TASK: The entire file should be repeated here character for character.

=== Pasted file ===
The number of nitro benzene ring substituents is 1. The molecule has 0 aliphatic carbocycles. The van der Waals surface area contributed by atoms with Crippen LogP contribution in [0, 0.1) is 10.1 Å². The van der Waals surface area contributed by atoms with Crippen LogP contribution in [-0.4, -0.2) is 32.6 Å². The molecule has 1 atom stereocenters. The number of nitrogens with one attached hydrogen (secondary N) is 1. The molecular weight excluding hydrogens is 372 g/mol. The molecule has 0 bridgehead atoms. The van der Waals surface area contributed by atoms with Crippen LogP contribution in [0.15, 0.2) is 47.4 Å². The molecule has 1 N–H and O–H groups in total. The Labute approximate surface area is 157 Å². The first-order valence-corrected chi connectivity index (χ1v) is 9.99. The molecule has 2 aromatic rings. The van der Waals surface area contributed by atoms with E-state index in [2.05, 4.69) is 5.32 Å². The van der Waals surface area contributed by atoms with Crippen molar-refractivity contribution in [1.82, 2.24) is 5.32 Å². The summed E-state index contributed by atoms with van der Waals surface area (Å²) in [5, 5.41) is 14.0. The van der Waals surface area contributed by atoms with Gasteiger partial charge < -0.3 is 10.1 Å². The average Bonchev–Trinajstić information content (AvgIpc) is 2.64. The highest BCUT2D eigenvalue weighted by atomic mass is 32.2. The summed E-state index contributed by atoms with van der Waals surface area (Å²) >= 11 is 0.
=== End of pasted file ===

The number of nitro benzene ring substituents is 1. The molecule has 0 aliphatic carbocycles. The van der Waals surface area contributed by atoms with Crippen LogP contribution in [0, 0.1) is 10.1 Å². The van der Waals surface area contributed by atoms with Crippen LogP contribution in [-0.4, -0.2) is 32.6 Å². The molecule has 1 atom stereocenters. The number of nitrogens with one attached hydrogen (secondary N) is 1. The molecular weight excluding hydrogens is 372 g/mol. The molecule has 0 bridgehead atoms. The van der Waals surface area contributed by atoms with Crippen LogP contribution in [0.15, 0.2) is 47.4 Å². The molecule has 1 N–H and O–H groups in total. The Labute approximate surface area is 157 Å². The first-order valence-corrected chi connectivity index (χ1v) is 9.99. The molecule has 2 aromatic rings. The van der Waals surface area contributed by atoms with E-state index in [2.05, 4.69) is 5.32 Å². The van der Waals surface area contributed by atoms with Crippen molar-refractivity contribution in [1.82, 2.24) is 5.32 Å². The summed E-state index contributed by atoms with van der Waals surface area (Å²) in [5, 5.41) is 14.0. The van der Waals surface area contributed by atoms with Gasteiger partial charge < -0.3 is 10.1 Å². The average Bonchev–Trinajstić information content (AvgIpc) is 2.64. The highest BCUT2D eigenvalue weighted by atomic mass is 32.2. The summed E-state index contributed by atoms with van der Waals surface area (Å²) >= 11 is 0.